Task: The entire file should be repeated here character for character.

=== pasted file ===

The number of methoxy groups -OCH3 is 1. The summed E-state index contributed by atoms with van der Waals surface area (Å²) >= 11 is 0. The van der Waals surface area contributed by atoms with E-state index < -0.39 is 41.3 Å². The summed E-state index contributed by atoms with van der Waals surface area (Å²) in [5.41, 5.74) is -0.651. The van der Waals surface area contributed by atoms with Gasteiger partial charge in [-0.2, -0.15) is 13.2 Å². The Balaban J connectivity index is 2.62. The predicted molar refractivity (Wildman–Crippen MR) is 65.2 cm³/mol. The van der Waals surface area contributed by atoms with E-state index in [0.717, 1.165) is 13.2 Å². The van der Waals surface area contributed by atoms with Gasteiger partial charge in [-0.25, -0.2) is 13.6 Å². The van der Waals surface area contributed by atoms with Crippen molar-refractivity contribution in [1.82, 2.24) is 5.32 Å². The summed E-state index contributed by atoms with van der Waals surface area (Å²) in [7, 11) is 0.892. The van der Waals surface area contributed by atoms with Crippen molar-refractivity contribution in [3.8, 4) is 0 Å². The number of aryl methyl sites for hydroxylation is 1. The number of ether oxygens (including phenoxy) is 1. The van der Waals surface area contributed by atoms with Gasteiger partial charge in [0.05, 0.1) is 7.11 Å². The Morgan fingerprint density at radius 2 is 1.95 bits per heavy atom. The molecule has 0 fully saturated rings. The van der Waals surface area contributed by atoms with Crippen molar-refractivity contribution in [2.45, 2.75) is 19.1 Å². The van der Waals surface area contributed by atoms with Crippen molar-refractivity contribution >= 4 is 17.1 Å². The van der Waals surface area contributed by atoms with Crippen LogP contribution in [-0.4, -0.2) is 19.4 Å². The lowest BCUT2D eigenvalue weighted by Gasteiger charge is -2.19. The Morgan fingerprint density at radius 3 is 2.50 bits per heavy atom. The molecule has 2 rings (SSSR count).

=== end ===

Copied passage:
The number of methoxy groups -OCH3 is 1. The summed E-state index contributed by atoms with van der Waals surface area (Å²) >= 11 is 0. The van der Waals surface area contributed by atoms with E-state index < -0.39 is 41.3 Å². The summed E-state index contributed by atoms with van der Waals surface area (Å²) in [5.41, 5.74) is -0.651. The van der Waals surface area contributed by atoms with Gasteiger partial charge in [-0.2, -0.15) is 13.2 Å². The Balaban J connectivity index is 2.62. The predicted molar refractivity (Wildman–Crippen MR) is 65.2 cm³/mol. The van der Waals surface area contributed by atoms with E-state index in [0.717, 1.165) is 13.2 Å². The van der Waals surface area contributed by atoms with Gasteiger partial charge in [-0.25, -0.2) is 13.6 Å². The van der Waals surface area contributed by atoms with Crippen molar-refractivity contribution in [1.82, 2.24) is 5.32 Å². The summed E-state index contributed by atoms with van der Waals surface area (Å²) in [7, 11) is 0.892. The van der Waals surface area contributed by atoms with Crippen molar-refractivity contribution in [3.8, 4) is 0 Å². The number of aryl methyl sites for hydroxylation is 1. The number of ether oxygens (including phenoxy) is 1. The van der Waals surface area contributed by atoms with Gasteiger partial charge in [0.05, 0.1) is 7.11 Å². The Morgan fingerprint density at radius 2 is 1.95 bits per heavy atom. The molecule has 0 fully saturated rings. The van der Waals surface area contributed by atoms with Crippen molar-refractivity contribution in [2.45, 2.75) is 19.1 Å². The van der Waals surface area contributed by atoms with Crippen molar-refractivity contribution >= 4 is 17.1 Å². The van der Waals surface area contributed by atoms with Crippen LogP contribution in [-0.4, -0.2) is 19.4 Å². The lowest BCUT2D eigenvalue weighted by Gasteiger charge is -2.19. The Morgan fingerprint density at radius 3 is 2.50 bits per heavy atom. The molecule has 2 rings (SSSR count).